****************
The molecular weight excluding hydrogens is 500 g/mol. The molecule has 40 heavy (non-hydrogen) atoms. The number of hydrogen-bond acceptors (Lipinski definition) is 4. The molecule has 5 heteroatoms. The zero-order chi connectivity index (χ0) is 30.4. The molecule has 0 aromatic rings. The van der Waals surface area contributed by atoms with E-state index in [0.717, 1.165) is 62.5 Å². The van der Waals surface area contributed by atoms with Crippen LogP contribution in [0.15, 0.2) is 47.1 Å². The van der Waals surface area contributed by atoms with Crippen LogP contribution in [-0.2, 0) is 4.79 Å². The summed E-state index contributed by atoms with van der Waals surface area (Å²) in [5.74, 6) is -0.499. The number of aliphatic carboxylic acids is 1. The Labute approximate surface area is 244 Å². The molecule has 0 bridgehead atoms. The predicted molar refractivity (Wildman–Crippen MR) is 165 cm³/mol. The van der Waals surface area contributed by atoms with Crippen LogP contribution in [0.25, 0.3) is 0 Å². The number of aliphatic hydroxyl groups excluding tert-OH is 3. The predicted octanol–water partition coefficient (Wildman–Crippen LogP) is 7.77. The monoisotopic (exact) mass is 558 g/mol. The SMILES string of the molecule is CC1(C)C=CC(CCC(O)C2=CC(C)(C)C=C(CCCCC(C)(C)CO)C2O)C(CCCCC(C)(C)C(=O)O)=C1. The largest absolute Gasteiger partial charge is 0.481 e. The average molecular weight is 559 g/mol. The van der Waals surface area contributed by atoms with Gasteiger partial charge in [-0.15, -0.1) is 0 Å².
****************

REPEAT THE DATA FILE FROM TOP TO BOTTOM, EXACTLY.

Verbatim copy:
The molecular weight excluding hydrogens is 500 g/mol. The molecule has 40 heavy (non-hydrogen) atoms. The number of hydrogen-bond acceptors (Lipinski definition) is 4. The molecule has 5 heteroatoms. The zero-order chi connectivity index (χ0) is 30.4. The molecule has 0 aromatic rings. The van der Waals surface area contributed by atoms with E-state index in [0.717, 1.165) is 62.5 Å². The van der Waals surface area contributed by atoms with Crippen LogP contribution in [0.15, 0.2) is 47.1 Å². The van der Waals surface area contributed by atoms with Crippen LogP contribution in [-0.2, 0) is 4.79 Å². The summed E-state index contributed by atoms with van der Waals surface area (Å²) in [5.74, 6) is -0.499. The number of aliphatic carboxylic acids is 1. The Labute approximate surface area is 244 Å². The molecule has 0 bridgehead atoms. The predicted molar refractivity (Wildman–Crippen MR) is 165 cm³/mol. The van der Waals surface area contributed by atoms with Crippen LogP contribution in [0.25, 0.3) is 0 Å². The number of aliphatic hydroxyl groups excluding tert-OH is 3. The predicted octanol–water partition coefficient (Wildman–Crippen LogP) is 7.77. The monoisotopic (exact) mass is 558 g/mol. The SMILES string of the molecule is CC1(C)C=CC(CCC(O)C2=CC(C)(C)C=C(CCCCC(C)(C)CO)C2O)C(CCCCC(C)(C)C(=O)O)=C1. The largest absolute Gasteiger partial charge is 0.481 e. The average molecular weight is 559 g/mol. The van der Waals surface area contributed by atoms with Gasteiger partial charge in [-0.15, -0.1) is 0 Å².